23 September 2011
By Alec Luhn
KAZAN – Google has become a classroom tool in Tatarstan as the republic, already ranked by Forbes as Russia’s best region for business, invests heavily in digital technologies for its schools in hopes of becoming the best region for education as well.
Tatarstan’s annual budget for education has doubled over the past five years to 36 billion rubles ($1.2 billion), and it is spending 1.92 billion rubles over 2010-11 to develop computer-based education, the republic’s education and science minister, Albert Gilmutdinov, said at the Electronic School 2011 conference in Kazan. In addition, 103.2 million rubles in federal funding is being used.
Gilmutdinov recalled the Russian saying “a miser pays twice” as he explained the republic’s hefty investment in education. To be commercially successful in the 21st century, Tatarstan will have to be well-educated, he told The Moscow Times at the conference last week.
“The more we invest today in education, the more we will get as a result of this investment tomorrow, and we will get more money to invest for the day after tomorrow,” he said.
Gilmutdinov and conference co-sponsor Intel said the republic is an example for other Russian regions. The microprocessor producer has donated Intel-based computers to a Kazan classroom and conducted free teacher training in Tatarstan, said Sergei Zhukov, the Russia and CIS director of Intel’s World Ahead Program, which works with governments to increase access to technology. The program’s work in Tatarstan is one of its largest projects in Russia, he said.
“Out of the 83 regions of Russia, very few can boast such a well-defined strategy” for e-learning development, Zhukov said.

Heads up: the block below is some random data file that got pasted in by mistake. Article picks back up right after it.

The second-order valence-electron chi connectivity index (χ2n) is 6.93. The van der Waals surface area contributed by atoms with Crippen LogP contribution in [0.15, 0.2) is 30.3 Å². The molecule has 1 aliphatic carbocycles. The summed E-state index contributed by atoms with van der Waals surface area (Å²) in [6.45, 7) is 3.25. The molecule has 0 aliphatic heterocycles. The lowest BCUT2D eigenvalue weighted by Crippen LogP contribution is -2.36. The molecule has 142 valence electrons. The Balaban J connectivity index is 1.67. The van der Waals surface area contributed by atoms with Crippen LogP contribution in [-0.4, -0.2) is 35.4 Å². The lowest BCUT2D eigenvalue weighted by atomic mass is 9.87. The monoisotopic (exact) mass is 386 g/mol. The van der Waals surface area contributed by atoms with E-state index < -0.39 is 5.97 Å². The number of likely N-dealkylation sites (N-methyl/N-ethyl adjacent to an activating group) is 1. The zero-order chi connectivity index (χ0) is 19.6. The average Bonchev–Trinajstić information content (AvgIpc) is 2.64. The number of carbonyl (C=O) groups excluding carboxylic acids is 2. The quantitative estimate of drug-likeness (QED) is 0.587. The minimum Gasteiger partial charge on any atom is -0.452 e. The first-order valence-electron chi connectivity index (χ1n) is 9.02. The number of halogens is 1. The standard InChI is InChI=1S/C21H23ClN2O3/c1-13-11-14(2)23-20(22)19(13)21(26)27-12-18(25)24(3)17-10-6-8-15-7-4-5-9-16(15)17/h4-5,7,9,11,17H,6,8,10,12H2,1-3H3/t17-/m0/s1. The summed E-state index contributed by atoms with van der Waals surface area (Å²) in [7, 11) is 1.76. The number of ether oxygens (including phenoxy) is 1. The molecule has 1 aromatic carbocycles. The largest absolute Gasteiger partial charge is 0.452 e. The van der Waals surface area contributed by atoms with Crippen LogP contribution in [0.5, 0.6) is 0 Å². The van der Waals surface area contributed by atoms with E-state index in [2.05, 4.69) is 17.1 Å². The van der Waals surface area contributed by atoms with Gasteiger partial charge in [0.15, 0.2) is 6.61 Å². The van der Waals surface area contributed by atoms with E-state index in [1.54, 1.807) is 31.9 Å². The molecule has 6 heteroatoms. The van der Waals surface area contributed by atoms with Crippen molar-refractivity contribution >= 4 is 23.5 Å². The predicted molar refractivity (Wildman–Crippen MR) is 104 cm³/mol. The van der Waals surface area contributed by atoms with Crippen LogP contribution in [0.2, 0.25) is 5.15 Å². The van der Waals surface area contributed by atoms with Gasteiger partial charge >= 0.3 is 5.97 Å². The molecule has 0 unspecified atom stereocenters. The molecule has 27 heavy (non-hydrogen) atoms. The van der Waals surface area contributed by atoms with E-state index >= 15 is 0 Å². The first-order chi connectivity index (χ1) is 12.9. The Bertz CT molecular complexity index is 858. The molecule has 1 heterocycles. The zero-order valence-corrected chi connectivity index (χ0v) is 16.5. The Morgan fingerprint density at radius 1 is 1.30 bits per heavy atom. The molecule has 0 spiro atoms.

The republic’s educational development strategy for 2010-15 includes installing computers and high-speed Internet in all of Tatarstan’s 1,940 schools,
purchasing digital educational content and training teachers to use the new technology. All schools will offer services such as school web sites, text messaging for parents and digital records and schedules. The region is working with partners including Intel, Google, Microsoft and the Tatarstan IT company ILC-KME CS.
The republic does not have an estimate of how much money the program will cost overall, but no matter the price tag, Tatarstan will pay it, Gilmutdinov said. Tatarstan has already purchased laptops for all of its 42,000 teachers at a cost of about 1 billion rubles, and equipping its 380,000 students with computers would cost about 10 times as much, he noted. The region has also already purchased 16,739 desktops computers for schools and 6,360 laptops for students.
Tatarstan is “in the first rank” of Russian regions in terms of information technology in schools, said Moscow Institute of Open Education rector Alexei Semyonov, who also presented at the conference. The republic’s schools have even higher IT penetration than in Moscow, thanks to the policies of the current administration and its predecessor, Semyonov said.
He said Tatarstan’s e-learning project is important on the national level because of the support voiced by high-ranking leaders such as Gilmutdinov and Tatarstan president Rustam Minnikhanov, who also spoke at the conference.
“That’s the biggest investment,” Semyonov said. “If we had that [support] in Moscow, we would have even more” e-learning in schools, he added.
Even provinces with less money than oil-producer Tatarstan can emulate its strategy, since those regions receive more federal funds, Semyonov said.